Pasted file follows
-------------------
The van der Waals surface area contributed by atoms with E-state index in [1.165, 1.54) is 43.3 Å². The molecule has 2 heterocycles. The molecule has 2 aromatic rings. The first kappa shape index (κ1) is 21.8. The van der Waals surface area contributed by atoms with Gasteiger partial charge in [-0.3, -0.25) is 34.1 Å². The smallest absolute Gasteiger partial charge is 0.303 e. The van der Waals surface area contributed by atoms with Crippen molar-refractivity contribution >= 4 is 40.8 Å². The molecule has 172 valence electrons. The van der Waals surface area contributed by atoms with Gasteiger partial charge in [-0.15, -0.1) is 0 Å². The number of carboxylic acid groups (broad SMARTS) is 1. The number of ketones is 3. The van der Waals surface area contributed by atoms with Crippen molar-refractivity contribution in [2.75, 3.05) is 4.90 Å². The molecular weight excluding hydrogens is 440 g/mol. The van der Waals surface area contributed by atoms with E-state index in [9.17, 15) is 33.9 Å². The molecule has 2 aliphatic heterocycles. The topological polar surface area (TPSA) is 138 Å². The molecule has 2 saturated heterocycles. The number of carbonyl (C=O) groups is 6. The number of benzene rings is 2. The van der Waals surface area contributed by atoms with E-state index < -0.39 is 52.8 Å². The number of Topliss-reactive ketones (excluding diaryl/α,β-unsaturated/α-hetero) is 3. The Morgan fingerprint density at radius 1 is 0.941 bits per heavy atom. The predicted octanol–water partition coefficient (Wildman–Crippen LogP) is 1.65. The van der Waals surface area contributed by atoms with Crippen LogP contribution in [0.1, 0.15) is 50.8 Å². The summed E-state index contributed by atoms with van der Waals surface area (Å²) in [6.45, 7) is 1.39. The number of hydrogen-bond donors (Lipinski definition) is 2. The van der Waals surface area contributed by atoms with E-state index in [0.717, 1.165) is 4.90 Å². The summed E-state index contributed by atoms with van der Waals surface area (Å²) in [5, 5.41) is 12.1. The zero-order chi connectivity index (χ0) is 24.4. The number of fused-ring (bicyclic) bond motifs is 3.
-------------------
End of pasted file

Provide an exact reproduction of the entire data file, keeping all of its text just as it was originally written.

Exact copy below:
The van der Waals surface area contributed by atoms with E-state index in [1.165, 1.54) is 43.3 Å². The molecule has 2 heterocycles. The molecule has 2 aromatic rings. The first kappa shape index (κ1) is 21.8. The van der Waals surface area contributed by atoms with Gasteiger partial charge in [-0.3, -0.25) is 34.1 Å². The smallest absolute Gasteiger partial charge is 0.303 e. The van der Waals surface area contributed by atoms with Crippen molar-refractivity contribution >= 4 is 40.8 Å². The molecule has 172 valence electrons. The van der Waals surface area contributed by atoms with Gasteiger partial charge in [-0.15, -0.1) is 0 Å². The number of carboxylic acid groups (broad SMARTS) is 1. The number of ketones is 3. The van der Waals surface area contributed by atoms with Crippen molar-refractivity contribution in [2.75, 3.05) is 4.90 Å². The molecular weight excluding hydrogens is 440 g/mol. The van der Waals surface area contributed by atoms with E-state index in [9.17, 15) is 33.9 Å². The molecule has 2 aliphatic heterocycles. The topological polar surface area (TPSA) is 138 Å². The molecule has 2 saturated heterocycles. The number of carbonyl (C=O) groups is 6. The number of benzene rings is 2. The van der Waals surface area contributed by atoms with E-state index < -0.39 is 52.8 Å². The number of Topliss-reactive ketones (excluding diaryl/α,β-unsaturated/α-hetero) is 3. The Morgan fingerprint density at radius 1 is 0.941 bits per heavy atom. The predicted octanol–water partition coefficient (Wildman–Crippen LogP) is 1.65. The van der Waals surface area contributed by atoms with Crippen LogP contribution in [0.1, 0.15) is 50.8 Å². The summed E-state index contributed by atoms with van der Waals surface area (Å²) in [6.45, 7) is 1.39. The number of hydrogen-bond donors (Lipinski definition) is 2. The van der Waals surface area contributed by atoms with E-state index in [0.717, 1.165) is 4.90 Å². The summed E-state index contributed by atoms with van der Waals surface area (Å²) in [5, 5.41) is 12.1. The zero-order chi connectivity index (χ0) is 24.4. The number of fused-ring (bicyclic) bond motifs is 3.